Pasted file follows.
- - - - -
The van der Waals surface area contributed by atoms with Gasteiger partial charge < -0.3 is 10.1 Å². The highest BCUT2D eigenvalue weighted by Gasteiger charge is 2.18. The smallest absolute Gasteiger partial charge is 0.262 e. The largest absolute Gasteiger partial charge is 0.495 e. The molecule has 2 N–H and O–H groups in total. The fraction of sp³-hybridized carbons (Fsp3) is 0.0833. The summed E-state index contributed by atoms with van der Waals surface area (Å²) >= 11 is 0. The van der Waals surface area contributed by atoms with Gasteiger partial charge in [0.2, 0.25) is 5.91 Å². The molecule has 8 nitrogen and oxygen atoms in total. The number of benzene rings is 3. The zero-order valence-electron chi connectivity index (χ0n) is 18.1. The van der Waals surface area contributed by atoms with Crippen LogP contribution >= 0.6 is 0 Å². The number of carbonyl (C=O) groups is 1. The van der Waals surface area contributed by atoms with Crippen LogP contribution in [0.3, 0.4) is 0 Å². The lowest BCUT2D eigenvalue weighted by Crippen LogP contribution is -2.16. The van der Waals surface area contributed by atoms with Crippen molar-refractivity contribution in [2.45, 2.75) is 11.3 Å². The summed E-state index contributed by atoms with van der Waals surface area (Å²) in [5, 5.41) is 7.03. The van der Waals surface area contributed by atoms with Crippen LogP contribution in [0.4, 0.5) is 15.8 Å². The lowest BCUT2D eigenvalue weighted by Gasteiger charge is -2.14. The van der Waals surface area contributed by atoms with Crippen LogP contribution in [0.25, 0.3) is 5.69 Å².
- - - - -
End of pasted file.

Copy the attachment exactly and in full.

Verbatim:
The van der Waals surface area contributed by atoms with Gasteiger partial charge < -0.3 is 10.1 Å². The highest BCUT2D eigenvalue weighted by Gasteiger charge is 2.18. The smallest absolute Gasteiger partial charge is 0.262 e. The largest absolute Gasteiger partial charge is 0.495 e. The molecule has 2 N–H and O–H groups in total. The fraction of sp³-hybridized carbons (Fsp3) is 0.0833. The summed E-state index contributed by atoms with van der Waals surface area (Å²) >= 11 is 0. The van der Waals surface area contributed by atoms with Gasteiger partial charge in [0.2, 0.25) is 5.91 Å². The molecule has 8 nitrogen and oxygen atoms in total. The number of benzene rings is 3. The zero-order valence-electron chi connectivity index (χ0n) is 18.1. The van der Waals surface area contributed by atoms with Crippen LogP contribution >= 0.6 is 0 Å². The number of carbonyl (C=O) groups is 1. The van der Waals surface area contributed by atoms with Crippen LogP contribution in [0.3, 0.4) is 0 Å². The lowest BCUT2D eigenvalue weighted by Crippen LogP contribution is -2.16. The van der Waals surface area contributed by atoms with Crippen molar-refractivity contribution in [2.45, 2.75) is 11.3 Å². The summed E-state index contributed by atoms with van der Waals surface area (Å²) in [5, 5.41) is 7.03. The van der Waals surface area contributed by atoms with Crippen LogP contribution in [0.4, 0.5) is 15.8 Å². The lowest BCUT2D eigenvalue weighted by Gasteiger charge is -2.14. The van der Waals surface area contributed by atoms with Crippen LogP contribution in [0.25, 0.3) is 5.69 Å².